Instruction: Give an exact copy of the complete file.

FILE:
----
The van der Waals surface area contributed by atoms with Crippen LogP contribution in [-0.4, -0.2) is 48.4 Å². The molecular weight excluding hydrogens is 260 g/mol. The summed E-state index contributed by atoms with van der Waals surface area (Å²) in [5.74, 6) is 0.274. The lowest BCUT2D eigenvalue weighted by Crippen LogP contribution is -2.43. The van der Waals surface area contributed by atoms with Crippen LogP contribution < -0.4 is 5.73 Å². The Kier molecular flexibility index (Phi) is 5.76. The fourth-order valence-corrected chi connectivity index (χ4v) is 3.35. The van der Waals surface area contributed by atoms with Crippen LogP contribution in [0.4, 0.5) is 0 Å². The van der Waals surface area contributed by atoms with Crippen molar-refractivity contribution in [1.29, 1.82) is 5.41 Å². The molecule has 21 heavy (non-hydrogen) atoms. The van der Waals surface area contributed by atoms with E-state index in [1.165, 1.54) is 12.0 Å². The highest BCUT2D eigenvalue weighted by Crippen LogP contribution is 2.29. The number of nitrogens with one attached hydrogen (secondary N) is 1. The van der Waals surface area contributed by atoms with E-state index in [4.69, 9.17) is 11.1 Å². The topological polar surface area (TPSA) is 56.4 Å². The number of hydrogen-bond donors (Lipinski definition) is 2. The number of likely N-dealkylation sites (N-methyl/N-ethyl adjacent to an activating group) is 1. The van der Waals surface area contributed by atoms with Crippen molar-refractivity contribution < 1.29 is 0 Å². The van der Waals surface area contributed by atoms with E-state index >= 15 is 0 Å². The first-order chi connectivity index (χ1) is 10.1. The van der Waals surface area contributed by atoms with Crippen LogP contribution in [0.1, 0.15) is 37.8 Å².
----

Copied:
The van der Waals surface area contributed by atoms with Crippen LogP contribution in [-0.4, -0.2) is 48.4 Å². The molecular weight excluding hydrogens is 260 g/mol. The summed E-state index contributed by atoms with van der Waals surface area (Å²) in [5.74, 6) is 0.274. The lowest BCUT2D eigenvalue weighted by Crippen LogP contribution is -2.43. The van der Waals surface area contributed by atoms with Crippen LogP contribution < -0.4 is 5.73 Å². The Kier molecular flexibility index (Phi) is 5.76. The fourth-order valence-corrected chi connectivity index (χ4v) is 3.35. The van der Waals surface area contributed by atoms with Crippen LogP contribution in [0.4, 0.5) is 0 Å². The van der Waals surface area contributed by atoms with Crippen molar-refractivity contribution in [1.29, 1.82) is 5.41 Å². The molecule has 21 heavy (non-hydrogen) atoms. The van der Waals surface area contributed by atoms with E-state index in [1.165, 1.54) is 12.0 Å². The highest BCUT2D eigenvalue weighted by Crippen LogP contribution is 2.29. The number of nitrogens with one attached hydrogen (secondary N) is 1. The van der Waals surface area contributed by atoms with E-state index in [4.69, 9.17) is 11.1 Å². The topological polar surface area (TPSA) is 56.4 Å². The number of hydrogen-bond donors (Lipinski definition) is 2. The number of likely N-dealkylation sites (N-methyl/N-ethyl adjacent to an activating group) is 1. The van der Waals surface area contributed by atoms with Crippen molar-refractivity contribution < 1.29 is 0 Å². The van der Waals surface area contributed by atoms with E-state index >= 15 is 0 Å². The first-order chi connectivity index (χ1) is 10.1. The van der Waals surface area contributed by atoms with Crippen LogP contribution in [0.1, 0.15) is 37.8 Å².